Businesses looking to secure their workforce and that of their supply chain are recruiting and also pressurising their supply chain to do likewise. The easiest way to achieve this is to recruit apprentices and/or trainees. Businesses who can look longer term recognise that a steady-state position would have 8% of their employees as trainees or apprentices — given that an average apprentice or training programme might be four years and an average working career may be 50 years. This is a steady state. Those planning to grow will clearly need a higher percentage!
Other initiatives are aimed at upskilling those currently employed. The recurring issue when people are busy is finding the time and the resources to invest in training, both new entrants and existing staff. However, many organisations recognise that in times of great change, it is more important to train than ever, and it is great to see the amount and breadth of training that is happening within the industry.
Priority three — mitigating the skills shortages through improving productivity
The third action must be to mitigate the shortages as best as we are able. In this crusade there are two principal targets.
The first is off-site construction, which is much heralded and provides significant advantages in discrete areas. Clearly if the economies of scale are to work, we will need a significantly higher level of standardisation of common building elements so that we can garner the efficiencies promised within a factory environment.
The second target is far more powerful. We must train our managers to increase productivity, which has remained stubbornly low. The construction industry has seen many improvements that could improve productivity, but, like our industry, these have been fragmented and rarely brought together. However, there is a growing number of tools in which managers can be trained which can significantly improve productivity. From an industry perspective, a few percentage-point improvements would reduce the skills gap significantly. From a business perspective a few percentage-point improvements would improve quality and add profit to the bottom line through lower prelims. The tools fall into two discrete areas — communication tools and soft skills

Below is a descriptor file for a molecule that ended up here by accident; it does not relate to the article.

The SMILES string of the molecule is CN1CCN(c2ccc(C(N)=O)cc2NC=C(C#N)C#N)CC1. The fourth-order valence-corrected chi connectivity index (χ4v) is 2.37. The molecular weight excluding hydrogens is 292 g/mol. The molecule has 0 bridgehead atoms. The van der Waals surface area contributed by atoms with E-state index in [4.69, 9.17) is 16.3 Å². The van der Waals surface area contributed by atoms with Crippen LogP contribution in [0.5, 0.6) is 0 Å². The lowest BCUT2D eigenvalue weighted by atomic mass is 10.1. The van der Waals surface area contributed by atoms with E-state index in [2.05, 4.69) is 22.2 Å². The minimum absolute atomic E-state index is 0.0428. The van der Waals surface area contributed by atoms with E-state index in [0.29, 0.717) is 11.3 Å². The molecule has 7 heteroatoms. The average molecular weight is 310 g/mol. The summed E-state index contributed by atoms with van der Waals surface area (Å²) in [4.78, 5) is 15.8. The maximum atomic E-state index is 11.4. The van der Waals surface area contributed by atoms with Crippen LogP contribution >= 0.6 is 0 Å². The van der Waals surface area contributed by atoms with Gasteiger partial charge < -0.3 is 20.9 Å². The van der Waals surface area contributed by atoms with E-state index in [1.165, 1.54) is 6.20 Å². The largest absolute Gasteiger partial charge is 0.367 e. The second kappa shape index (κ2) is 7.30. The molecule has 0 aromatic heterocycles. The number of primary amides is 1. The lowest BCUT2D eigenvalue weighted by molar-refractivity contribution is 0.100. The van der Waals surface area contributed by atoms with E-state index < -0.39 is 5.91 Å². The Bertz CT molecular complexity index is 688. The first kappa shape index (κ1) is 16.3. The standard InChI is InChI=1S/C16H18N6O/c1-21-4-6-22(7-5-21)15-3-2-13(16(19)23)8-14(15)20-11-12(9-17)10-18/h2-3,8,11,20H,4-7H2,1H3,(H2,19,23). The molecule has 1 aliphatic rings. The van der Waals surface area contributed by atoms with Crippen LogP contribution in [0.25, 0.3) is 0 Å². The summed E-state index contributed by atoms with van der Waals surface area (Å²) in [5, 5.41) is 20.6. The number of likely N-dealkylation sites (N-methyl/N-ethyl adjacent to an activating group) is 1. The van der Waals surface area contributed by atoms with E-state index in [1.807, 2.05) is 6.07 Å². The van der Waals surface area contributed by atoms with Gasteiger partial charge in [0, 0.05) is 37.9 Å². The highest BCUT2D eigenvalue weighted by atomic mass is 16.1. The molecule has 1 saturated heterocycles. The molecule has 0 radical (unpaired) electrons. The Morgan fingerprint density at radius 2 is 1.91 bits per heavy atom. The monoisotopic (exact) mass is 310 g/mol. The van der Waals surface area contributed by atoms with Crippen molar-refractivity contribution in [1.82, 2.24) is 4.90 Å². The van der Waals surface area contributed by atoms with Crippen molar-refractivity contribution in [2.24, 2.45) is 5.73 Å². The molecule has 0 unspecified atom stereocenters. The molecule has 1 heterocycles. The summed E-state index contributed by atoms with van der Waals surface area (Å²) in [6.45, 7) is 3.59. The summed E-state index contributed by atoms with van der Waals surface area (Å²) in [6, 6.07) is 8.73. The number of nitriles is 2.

The ability to communicate large volumes of information with a large number of people has been available to the industry for many years. The recent change has been in the ability to communicate the relevant information to those who need to know and avoid burying our staff in gigabytes of information. Clearly BIM (building information modelling) contributes to this capability, and there is growing evidence that projects using this technology have higher levels of collaboration and that the teams can reduce the time taken to design projects. This clearly helps productivity prior to reaching site, and there is anecdotal evidence that this is being reciprocated on sites.